All around me, other relatives were faced with the same ordeal. We shared each other’s agonies and frustrations. I had to stand for three hours without a chair as I paced up and down, feeling like a burden or an inconvenience on the nurses who seemed unable to cope with so many patients.
“If you treated an animal in the way the HSE (Health Service Executive) is treating patients you’d be up in court and rightly so,” a woman tweeted me in frustration, four months after her father died 36 hours after being admitted to an overcrowded public hospital.
I counted 18 trolleys occupied by patients in the corridor at any one time and I know the situation has deteriorated since then.
Almost 900 people were left lying on trolleys in January 2020.
What kind of heartless Government would allow this kind of situation to continue, to promote a “two-tier” health service which favours the rich?
What kind of canvassers would dare to come around to our houses to ask us to vote to keep the people responsible in power for another term?
Why bother blogging about the housing crisis? The students sleeping in hostels, or sharing rooms with strangers, or sleeping in vans, or forced to clear out of their accommodation on Friday nights so that the landlord can get tourists in (and make bigger profits) at the weekends?
Why bother blogging about the domestic violence victims who opt to stay and be abused because the alternatives are unthinkable? Or the people you know in their 30s and 40s who have moved back in with elderly parents because they can’t afford the rents?
In a country which is supposed to be “booming” it’s amazing how many of us are just a monthly pay cheque or two away from living on the streets.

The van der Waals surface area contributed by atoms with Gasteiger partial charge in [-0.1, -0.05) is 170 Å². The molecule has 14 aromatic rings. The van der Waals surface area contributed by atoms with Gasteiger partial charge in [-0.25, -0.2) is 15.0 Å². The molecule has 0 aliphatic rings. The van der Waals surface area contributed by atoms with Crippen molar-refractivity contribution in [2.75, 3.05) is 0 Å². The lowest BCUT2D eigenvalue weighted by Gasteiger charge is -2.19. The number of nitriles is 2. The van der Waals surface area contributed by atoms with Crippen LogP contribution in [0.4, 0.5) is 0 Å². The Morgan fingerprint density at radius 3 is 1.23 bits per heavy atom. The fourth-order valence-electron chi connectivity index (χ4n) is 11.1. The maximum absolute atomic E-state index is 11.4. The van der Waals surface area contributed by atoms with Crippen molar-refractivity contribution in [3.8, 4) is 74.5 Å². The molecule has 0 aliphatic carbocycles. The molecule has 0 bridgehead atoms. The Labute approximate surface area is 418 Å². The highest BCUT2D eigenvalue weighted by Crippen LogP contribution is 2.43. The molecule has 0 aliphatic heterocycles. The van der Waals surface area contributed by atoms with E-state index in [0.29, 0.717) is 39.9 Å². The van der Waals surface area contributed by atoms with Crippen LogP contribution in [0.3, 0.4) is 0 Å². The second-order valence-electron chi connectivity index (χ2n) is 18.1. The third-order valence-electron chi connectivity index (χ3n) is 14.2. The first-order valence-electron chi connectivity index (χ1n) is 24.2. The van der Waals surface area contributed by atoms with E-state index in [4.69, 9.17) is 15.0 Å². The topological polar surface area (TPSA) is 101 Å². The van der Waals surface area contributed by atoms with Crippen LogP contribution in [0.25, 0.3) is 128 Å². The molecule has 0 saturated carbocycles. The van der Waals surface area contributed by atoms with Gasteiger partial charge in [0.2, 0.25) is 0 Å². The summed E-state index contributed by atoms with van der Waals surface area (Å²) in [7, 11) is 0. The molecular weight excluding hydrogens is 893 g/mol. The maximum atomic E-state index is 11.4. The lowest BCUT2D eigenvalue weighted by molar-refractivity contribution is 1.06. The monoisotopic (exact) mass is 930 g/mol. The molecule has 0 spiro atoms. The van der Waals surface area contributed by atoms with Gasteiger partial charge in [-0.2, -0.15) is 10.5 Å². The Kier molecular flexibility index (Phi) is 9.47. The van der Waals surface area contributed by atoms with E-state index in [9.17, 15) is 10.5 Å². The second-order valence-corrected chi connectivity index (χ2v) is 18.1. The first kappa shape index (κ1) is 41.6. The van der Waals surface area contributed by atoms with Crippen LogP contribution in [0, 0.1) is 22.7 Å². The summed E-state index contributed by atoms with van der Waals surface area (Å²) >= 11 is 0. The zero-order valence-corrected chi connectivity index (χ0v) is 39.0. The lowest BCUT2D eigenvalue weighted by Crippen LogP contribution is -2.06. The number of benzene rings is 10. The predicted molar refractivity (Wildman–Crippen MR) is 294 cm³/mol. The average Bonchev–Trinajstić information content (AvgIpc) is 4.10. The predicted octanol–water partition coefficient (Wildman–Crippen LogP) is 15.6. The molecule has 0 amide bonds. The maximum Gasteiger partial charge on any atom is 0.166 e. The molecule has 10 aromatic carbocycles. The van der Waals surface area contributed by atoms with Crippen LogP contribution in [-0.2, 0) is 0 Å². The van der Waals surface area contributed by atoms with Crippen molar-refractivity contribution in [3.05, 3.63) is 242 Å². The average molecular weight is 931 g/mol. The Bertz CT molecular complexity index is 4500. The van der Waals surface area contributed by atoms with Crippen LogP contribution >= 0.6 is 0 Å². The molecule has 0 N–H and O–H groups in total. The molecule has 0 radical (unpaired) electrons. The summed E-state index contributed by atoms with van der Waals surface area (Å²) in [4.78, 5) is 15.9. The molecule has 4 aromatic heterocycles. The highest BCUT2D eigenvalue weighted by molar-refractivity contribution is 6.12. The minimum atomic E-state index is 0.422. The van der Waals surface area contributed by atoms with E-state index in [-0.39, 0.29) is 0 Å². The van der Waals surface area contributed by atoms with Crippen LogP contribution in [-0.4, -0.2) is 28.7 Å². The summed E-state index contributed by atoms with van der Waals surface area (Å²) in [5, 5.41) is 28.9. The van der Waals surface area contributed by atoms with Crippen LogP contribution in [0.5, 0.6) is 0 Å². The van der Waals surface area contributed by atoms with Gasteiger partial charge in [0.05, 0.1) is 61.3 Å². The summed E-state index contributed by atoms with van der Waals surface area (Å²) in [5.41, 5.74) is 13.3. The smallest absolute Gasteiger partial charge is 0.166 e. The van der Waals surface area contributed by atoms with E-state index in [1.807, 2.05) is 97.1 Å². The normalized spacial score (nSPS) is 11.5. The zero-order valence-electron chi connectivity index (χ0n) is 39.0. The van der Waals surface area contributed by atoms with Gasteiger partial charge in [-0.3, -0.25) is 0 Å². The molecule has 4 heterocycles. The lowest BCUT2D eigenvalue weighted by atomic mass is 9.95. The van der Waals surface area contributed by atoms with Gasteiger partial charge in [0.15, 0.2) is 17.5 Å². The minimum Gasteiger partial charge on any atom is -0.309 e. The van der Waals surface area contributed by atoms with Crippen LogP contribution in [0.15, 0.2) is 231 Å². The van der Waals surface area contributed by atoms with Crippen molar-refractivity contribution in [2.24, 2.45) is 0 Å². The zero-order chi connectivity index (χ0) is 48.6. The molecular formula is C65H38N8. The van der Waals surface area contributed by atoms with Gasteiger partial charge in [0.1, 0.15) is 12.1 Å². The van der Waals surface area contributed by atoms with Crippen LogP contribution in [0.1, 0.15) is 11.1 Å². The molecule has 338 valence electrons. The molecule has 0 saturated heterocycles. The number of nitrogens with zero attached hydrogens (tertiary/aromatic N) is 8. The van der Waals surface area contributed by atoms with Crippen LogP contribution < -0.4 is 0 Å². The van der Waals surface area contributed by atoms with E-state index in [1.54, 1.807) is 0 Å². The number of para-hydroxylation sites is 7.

Why bother blogging about job insecurity?
Why write about the colleague you know who, at short notice, was given just one week’s work for the month of January? He still has the rent to pay and feels guilty each week when he has to share the bad news with his wife.
He won’t go on the dole, he tells me, because people on Social Welfare are “spongers” and it just wouldn’t feel right. So he suffers on with no money, hoping things will pick up, and the Government statistics will insist that he – like thousands of others – is gainfully employed in 2020.
So there’s an election coming up and the choice seems to be between Fine Gael and Fianna Fail, the two parties who have shared power between them since the foundation of the State.
When Fine Gaelers come canvassing will I be too polite to tell them the devastation their policies are causing in the provision of health care?
When the Fianna Failers knock on the door, will I thank them for being so greedy, bankrupting my country, and forcing many of my friends to seek new lives overseas.
Or will I do “the Irish thing” and smile and thank them for calling, because their dad used to play for Galway or they once managed to get a few workmen to fix the road outside my estate?
We vote for the same chancers time after time and then we are surprised when hospitals are overcrowded, houses are unaffordable, and there is no security in our jobs.
We vote for them again and again, and we expect the results to be different.
Yep, when there are false promises and appalling track records to be challenged, why bother blogging at all?
|A meeting to oppose a Direct Provision centre in Oughterard